The Madison County Journal
May 9, 2001
Church and state separation
not in Constitution
The first line in the Bill of Rights reads, "Congress shall
make no law respecting an establishment of religion, or prohibiting
the free exercise thereof..." Please notice that the phrase
"separation of church and state" is nowhere to be found
in the Constitution or any of the amendments.
What effect does the constitutional prohibition of Congress to
establish a religion have on Madison County's Board of Commissioners?
Does their vote to support and display the Ten Commandments violate
Although it is easy to argue both sides, I tend to come down
on the side of the board.
The primary purpose for the clause prohibiting Congress from
establishing a religion came about as a result of policies of
certain Northern colonies who placed a mandatory tax on the citizens
to support a favored church, or group of churches. James Madison,
who wrote the Bill of Rights, had opposed an "assessment
bill" in Virginia that would have provided taxes for all
churches. The amendment was intended to prevent Congress from
supporting one religion over others.
The key part of the First Amendment that applies to the board's
decision is concluding phrase, "or prohibiting the free
exercise thereof." In my opinion, court decisions or congressional
legislation prohibiting the display of the Ten Commandments or
disallowing voluntary prayer in school or at school events fall
under this clause.
If the Ten Commandments are on a plaque on the walls of a courthouse,
passers-by have the right to read them, or to ignore them. They
are not compelled to adhere to the teachings the document contains.
By recognizing the existence of "almighty God," the
board of commissioners is doing nothing more than Congress does
by hiring chaplains to provide religious guidance to our Senators
and Congressmen. The Ten Commandments make up one of the oldest
codes of law known to man.
They were designed to regulate the conduct and attitudes of people
to their neighbors, their families and their church. They set
out basic rules of conduct. Without these rules, our culture
would be in shambles.
There would be no law and order. There would be no respect for
personal safety or property. No one would respect the bonds of
family. People would think nothing of defiling a place of worship.
Come to think of it, that is just what we have today. Every time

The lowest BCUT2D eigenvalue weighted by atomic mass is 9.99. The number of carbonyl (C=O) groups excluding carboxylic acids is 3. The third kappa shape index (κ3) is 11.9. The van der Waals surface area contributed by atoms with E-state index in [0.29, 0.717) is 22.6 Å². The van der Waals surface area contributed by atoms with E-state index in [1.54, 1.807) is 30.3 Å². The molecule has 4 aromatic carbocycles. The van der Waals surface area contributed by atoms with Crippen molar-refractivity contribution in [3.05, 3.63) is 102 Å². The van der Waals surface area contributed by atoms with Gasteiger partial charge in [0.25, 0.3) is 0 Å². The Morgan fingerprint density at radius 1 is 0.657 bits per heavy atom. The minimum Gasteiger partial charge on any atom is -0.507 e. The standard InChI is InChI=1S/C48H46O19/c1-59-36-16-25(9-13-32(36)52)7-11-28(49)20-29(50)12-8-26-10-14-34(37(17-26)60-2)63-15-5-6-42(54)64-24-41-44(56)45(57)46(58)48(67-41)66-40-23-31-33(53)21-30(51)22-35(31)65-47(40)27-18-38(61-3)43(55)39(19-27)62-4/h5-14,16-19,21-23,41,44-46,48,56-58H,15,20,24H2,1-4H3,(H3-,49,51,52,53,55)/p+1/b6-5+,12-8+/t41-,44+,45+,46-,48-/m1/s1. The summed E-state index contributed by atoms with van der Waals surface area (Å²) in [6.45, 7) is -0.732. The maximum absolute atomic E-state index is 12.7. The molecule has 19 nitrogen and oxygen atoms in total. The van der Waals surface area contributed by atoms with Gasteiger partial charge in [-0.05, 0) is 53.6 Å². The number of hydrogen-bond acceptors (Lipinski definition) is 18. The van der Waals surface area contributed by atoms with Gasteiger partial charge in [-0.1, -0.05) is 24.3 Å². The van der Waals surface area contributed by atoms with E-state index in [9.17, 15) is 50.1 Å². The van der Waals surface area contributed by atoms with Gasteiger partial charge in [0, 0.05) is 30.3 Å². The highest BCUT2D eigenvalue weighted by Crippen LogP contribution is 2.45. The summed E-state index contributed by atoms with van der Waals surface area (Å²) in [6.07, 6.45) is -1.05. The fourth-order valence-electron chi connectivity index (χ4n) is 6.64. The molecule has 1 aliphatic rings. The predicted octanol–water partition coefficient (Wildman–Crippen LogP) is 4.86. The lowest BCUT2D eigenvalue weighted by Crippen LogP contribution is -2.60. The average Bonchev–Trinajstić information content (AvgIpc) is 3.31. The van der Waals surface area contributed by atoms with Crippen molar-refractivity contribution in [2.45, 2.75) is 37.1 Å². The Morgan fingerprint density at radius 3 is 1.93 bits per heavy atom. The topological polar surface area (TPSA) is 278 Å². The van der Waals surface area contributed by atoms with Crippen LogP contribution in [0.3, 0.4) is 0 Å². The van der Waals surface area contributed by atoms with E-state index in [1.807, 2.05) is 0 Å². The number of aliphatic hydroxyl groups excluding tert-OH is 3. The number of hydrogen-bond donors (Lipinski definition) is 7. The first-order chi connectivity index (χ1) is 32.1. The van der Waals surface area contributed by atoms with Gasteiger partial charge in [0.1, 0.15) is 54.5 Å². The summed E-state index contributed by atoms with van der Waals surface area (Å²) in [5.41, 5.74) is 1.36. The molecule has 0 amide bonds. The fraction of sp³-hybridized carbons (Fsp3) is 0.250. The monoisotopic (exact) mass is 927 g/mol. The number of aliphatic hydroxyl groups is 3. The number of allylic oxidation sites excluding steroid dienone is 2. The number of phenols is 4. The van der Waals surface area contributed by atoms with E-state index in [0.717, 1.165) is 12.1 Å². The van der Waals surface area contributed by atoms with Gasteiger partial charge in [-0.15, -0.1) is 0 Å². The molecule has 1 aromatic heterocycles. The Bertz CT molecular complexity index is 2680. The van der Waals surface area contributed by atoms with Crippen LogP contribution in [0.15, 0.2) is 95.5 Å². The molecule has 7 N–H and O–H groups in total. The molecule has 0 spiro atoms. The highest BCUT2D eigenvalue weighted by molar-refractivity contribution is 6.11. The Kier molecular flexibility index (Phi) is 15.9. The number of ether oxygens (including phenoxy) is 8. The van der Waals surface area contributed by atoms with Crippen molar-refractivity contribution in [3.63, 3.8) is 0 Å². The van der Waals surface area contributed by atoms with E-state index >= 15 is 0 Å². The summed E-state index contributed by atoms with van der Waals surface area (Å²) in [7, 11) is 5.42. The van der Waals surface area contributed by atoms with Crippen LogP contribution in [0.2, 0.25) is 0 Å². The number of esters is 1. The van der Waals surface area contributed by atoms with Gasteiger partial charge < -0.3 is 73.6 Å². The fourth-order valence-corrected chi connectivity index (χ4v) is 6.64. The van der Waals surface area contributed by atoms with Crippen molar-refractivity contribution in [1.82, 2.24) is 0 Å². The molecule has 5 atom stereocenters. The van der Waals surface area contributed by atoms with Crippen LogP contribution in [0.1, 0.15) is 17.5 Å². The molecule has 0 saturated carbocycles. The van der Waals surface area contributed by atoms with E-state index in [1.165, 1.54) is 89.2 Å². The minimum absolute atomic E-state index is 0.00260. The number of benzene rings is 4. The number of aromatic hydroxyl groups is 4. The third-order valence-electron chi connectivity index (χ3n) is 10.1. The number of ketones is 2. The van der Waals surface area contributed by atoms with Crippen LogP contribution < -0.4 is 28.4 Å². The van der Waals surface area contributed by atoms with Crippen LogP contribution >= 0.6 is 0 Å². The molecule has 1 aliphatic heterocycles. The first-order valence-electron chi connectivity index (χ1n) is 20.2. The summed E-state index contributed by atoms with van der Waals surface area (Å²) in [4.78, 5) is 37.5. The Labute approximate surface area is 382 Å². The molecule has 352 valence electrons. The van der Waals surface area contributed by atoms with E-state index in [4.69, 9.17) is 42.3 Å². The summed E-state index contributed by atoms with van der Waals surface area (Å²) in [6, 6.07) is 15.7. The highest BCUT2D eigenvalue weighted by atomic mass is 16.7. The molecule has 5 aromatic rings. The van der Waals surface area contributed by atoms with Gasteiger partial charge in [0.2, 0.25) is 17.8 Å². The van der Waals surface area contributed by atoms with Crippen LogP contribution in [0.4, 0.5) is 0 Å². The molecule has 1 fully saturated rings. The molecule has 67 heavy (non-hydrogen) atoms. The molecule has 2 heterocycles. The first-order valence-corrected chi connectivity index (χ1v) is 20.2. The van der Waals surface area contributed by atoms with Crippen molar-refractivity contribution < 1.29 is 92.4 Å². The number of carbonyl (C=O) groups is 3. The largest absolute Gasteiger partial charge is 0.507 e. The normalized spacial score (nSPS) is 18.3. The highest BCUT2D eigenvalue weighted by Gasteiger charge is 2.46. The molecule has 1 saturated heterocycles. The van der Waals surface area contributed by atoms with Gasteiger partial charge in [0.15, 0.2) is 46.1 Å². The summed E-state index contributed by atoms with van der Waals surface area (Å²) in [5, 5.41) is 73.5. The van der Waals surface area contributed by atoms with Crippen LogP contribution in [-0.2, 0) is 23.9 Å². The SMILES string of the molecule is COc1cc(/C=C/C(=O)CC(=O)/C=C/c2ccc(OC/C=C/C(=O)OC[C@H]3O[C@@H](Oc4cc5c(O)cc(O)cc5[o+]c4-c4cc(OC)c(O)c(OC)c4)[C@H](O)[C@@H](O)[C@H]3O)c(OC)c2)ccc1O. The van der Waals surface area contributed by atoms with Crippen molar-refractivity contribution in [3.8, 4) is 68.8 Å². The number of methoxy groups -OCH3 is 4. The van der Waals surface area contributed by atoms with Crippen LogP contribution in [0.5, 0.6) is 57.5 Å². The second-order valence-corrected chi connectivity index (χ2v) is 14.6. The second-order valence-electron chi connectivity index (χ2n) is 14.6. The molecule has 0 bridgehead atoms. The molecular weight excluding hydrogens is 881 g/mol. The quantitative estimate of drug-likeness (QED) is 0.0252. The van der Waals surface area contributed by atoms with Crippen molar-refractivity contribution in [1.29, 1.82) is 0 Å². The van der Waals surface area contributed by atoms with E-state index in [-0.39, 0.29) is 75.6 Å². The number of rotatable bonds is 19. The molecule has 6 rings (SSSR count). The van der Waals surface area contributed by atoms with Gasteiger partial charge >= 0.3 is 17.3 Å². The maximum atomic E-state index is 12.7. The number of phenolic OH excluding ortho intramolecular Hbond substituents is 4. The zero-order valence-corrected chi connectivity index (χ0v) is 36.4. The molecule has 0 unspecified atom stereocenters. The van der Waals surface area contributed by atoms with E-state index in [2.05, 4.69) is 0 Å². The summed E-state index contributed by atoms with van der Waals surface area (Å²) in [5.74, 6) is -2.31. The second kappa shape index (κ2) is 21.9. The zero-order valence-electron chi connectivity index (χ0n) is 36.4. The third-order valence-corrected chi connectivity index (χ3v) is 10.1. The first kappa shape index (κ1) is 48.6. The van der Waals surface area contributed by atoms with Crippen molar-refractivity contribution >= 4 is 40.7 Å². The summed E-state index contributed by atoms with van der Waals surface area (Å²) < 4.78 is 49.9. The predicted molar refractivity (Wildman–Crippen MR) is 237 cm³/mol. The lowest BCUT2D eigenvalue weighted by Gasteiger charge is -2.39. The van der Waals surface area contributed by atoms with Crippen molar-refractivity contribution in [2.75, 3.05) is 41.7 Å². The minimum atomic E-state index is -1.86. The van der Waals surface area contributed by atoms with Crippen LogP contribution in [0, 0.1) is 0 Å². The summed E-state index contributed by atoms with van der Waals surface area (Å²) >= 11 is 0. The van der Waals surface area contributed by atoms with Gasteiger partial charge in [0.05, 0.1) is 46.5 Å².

you pick up a newspaper or turn on the TV you are presented with
stories about violations of the commandments. Our children are
not being taught to respect other people, not even their own
parents. They think nothing of defacing or destroying public
or private property. They ridicule those who support God's law.
It is a good thing to place the Ten Commandments on the courthouse
wall. Now, if we can just find someone who can explain them to
Frank Gillispie is founder of The Madison County Journal.
His web page can be accessed at www.mcga.net. His e-mail address
The Madison County Journal
May 9, 2001
For Mother's Day
Mother's Day is this Sunday, and although my mother is no longer
alive, I still think of her often.
She was a driving force for the first 21 years of my life - and
she still is today. Many of the decisions I make are based on
things I learned from her. I frequently think of what Mama would
say about this or that or what she would do if she were here.
I miss climbing into bed with her and crying my eyes out over
I just miss her.
But there have also been a number of other women who have been
maternal figures to me.
There was of course, my Aunt Donnie, whom I've written about
several times already.
Then there was my friend Carlene.
Carlene was managing editor of the Journal for a number of years
and she was so much more to me than "my boss." I depended
on her for advice, consolation and to just "be there."
It has been four years this month since she passed away, but
I still miss her terribly.
She had lost a daughter just my age, so I think we both kind
of fulfilled a need for each other.
Then there is Sybil, or as my kids call her, "Grandma Sybil."
I met Sybil years ago when I was working part-time at a Sky City
Department Store while going to college. I worked in the jewelry
department and Sybil worked next door in ladies' wear.
We became close friends during that time.
After Mama died, Sybil, who knew my husband Charles and I didn't
have much close family around (Charles' parents were also deceased),
invited us to have Christmas dinner with her family.
That, as they say, was "the start of something big."
We soon got to know her and her husband "Shorty's"
large family (she's a mother of six) and consider them our own.
I guess we were adopted by the whole family.
Before our kids were born, we spent a lot of late nights playing
cards or just hanging out with Sybil and Shorty. We all four
enjoyed staying up late (back then, anyway) and would often play
cards until the wee hours of the morning and then head out to
an all-night restaurant for breakfast.
We've celebrated birthdays, anniversaries, births and holidays
together. We've suffered through deaths and some hard times together.
Sybil was at the hospital when both my children were born - she
was there to beam at their newborn faces, as proud as any grandmother.
Although not tied to them by blood, she has always considered
them her grandchildren and has been there for all the "important
moments" of their lives.
For that, and for so much more, I am eternally grateful to my
friend Sybil, who has meant and continues to mean so much to
me, my husband and my children.
I love you, Sybil Walker.
Happy Mother's Day from one of your many adopted kids.
Margie Richards is a reporter and office manager for the Madison